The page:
4 Ways to Help Your Baby Sleep All night

Ask The Experts by Patty Werner

Q: I am an expectant mother with anxiety about sleeping issues once the baby arrives. What can I do to help my baby sleep well?"

A: "Whaaa! Whaaa! Whaaa!" It is the sound that wakes new parents out of a deep sleep! And for parents who are months into sleep deprivation, it is a dreaded sound! Squinting at the alarm clock, mustering up every bit of energy to go into their baby's room, they wonder in exhaustion, "When will this ever end?"

As a baby sleep expert, I hear the frustration and hopelessness from the families that I work with. Many first time parents experience this anxiety and it is normal? The first few months will be on the baby's schedule, but after they are a bit older, you can begin to put them on a "schedule."

While I don't possess the magic wand to wave over their baby's head, granting that 12 hours of uninterrupted sleep, I can offer 4 pieces of solid advice that will help them get the sleep they need.

1. Avoid Cry-It-Out: Leaving babies alone to cry until they fall asleep seems to work for some families. However, the truth is that the hormones released by the stress experienced by infants when left to cry themselves to sleep actually changes baby's brain chemistry. Recent studies link this brain alteration to adult addiction. The healthier choice is to support your baby through the process of learning how to sleep independently, thus avoiding Cry-It-Out.

2. Prevent Accidental Parenting: Holding, feeding, rocking or even driving your baby around for sleep may work during a rough night, but it is imperative to ask yourself, "Is this something I want to do six months from now? A year from now?" That is Accidental Parenting. You do what works at the moment, not making a conscious parenting decision about how you will handle the same situation down the road. The decision becomes a habit, and that habit becomes a sleep prop that your baby relies upon in order to settle to sleep. Encouraging healthy sleep habits in the first place will get your entire family on the right path to a good night's rest.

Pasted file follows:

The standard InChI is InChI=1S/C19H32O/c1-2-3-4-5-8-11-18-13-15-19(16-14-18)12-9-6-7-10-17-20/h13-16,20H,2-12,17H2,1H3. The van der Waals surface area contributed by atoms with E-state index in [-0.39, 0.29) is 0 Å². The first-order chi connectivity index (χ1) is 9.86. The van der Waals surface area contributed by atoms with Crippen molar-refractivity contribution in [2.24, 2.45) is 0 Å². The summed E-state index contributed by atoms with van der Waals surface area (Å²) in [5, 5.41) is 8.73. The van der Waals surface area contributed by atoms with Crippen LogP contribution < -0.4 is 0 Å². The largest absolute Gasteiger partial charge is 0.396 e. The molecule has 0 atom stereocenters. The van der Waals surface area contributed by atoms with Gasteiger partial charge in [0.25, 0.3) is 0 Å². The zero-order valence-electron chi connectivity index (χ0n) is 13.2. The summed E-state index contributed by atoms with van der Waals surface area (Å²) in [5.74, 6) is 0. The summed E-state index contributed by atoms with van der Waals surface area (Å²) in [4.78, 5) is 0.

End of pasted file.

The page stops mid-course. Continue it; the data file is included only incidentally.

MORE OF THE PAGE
3. Set the Stage for Sleep: A full night of sleep begins in the morning. Getting baby on an age appropriate feeding schedule, making sure baby is getting the required amount of daytime sleep and providing structure to your baby's day are all part of the foundations needed for healthy sleep. If their day is chaotic and baby is overtired before bedtime approaches, their bodies will work against sleep and their sleep will be restless, leading to another day of exhaustion and then the cycle repeats itself. By 4 months, a full-term baby could be expected to sleep approximately 4 • hours during the day and 11-12 hours overnight, with one to two feeds overnight.

4. Be Consistent in Your Sleep Approach: However you decide to encourage your baby to learn to self-soothe and sleep independently, the most important thing to remember is to be consistent. Choose a method you are comfortable with and then stick with it for at least 10 days! It will take at least that long to see progress. But I promise you, with commitment, you will absolutely see growth in your child's sleep habits.

My favorite days are when I get the text from one of my parents saying, "Guess who slept 8 hours straight last night, in his own room?!" That is the best message ever and It is why I do what I do. Good sleeping habits are the foundation for a happy and healthy baby and family!

Patty Werner is the only Certified Maternity and Baby Sleep Consultant in Michigan. As a baby sleep specialist, she customizes gentle, no-cry Sleep Plans for families experiencing difficulties with their little ones and supports her clients through the training process. You can reach Patty at (248) 770-4655 or This e-mail address is being protected from spambots. You need JavaScript enabled to view it . You can also visit her website: www.babysleepallnight.com. Werner is a member of the Family Center's Association of Professionals.

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Top Ten Mistakes Parents Make with Baby's Sleep

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